UPDATE - After some further tests I found the extenders are in fact only reliable out to 150' so my tether will be shortened to that length.

My original tests where done on my laptop with it plugged into the wall with a power pack. During the firsts test the board worked fine with the 200' length of cable but when I recently tested everything out with the laptop running off the battery (which it will be out in the field) the board had a tendency to lose connection if the keys where pressed to fast in succession or if to many functions where on at once. I guess it can't push as much power to the board off the battery.

This is a New set of USB Extenders (UE-1) I found that work better than the last ones. These are made by Shenzhen Langheng Tech and work out to a little over 300'. (100 meters) They have better models also but these were all I could afford. I bought these because this was the only company I email that could actually tell me that their product would work on as few as 2 pairs of a cat5 cable. Although they did say to reach the full 100 meters all 4 pairs are needed.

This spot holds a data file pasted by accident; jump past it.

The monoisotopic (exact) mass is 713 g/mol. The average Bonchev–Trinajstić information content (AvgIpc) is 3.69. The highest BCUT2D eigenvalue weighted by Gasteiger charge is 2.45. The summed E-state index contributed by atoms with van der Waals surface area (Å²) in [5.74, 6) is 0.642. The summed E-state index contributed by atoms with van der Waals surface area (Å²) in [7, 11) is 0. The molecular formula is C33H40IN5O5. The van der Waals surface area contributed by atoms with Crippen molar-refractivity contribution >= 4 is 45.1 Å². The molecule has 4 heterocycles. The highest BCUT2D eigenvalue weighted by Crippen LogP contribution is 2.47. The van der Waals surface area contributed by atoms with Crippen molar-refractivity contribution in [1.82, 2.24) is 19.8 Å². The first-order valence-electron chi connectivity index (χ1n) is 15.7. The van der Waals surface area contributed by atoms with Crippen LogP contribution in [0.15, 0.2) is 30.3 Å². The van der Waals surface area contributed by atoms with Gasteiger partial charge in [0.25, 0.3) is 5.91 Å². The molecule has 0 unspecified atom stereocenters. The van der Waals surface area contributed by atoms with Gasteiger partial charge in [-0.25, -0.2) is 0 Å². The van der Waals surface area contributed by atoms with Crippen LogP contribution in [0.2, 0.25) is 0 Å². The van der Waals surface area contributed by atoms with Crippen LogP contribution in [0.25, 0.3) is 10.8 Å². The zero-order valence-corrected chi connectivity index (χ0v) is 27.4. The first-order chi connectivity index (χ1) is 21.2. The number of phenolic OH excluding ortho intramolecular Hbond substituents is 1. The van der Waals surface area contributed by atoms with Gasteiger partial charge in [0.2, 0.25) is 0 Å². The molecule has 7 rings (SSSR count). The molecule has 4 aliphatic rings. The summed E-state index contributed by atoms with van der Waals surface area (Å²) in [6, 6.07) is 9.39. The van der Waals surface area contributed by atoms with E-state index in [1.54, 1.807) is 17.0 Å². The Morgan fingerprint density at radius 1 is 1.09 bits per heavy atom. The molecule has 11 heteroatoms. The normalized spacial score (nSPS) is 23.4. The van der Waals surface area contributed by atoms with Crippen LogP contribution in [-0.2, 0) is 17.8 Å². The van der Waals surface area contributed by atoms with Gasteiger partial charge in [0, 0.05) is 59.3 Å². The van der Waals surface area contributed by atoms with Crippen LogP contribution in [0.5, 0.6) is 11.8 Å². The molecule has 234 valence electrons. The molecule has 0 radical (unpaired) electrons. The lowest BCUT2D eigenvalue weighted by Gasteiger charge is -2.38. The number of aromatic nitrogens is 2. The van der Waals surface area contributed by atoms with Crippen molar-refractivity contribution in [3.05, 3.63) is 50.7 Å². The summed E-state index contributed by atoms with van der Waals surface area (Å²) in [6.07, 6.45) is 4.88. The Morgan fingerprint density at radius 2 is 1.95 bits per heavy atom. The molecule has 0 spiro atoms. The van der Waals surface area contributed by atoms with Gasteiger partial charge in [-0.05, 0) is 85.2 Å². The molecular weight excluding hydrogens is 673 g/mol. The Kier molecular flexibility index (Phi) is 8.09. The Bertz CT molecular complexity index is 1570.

I've only done a few preliminary test on these but I had them working to at least 100' (it might have been 200' I tested them awhile ago and forget) on just 2 pairs (4 wires) of the cat5 cable. My future plans are to use a commercial Rov tether that has a cat5 cable plus a few other twisted pairs so I will be able to hit the 300' mark if I wanted too. (not that I will be able to afford 300' of it)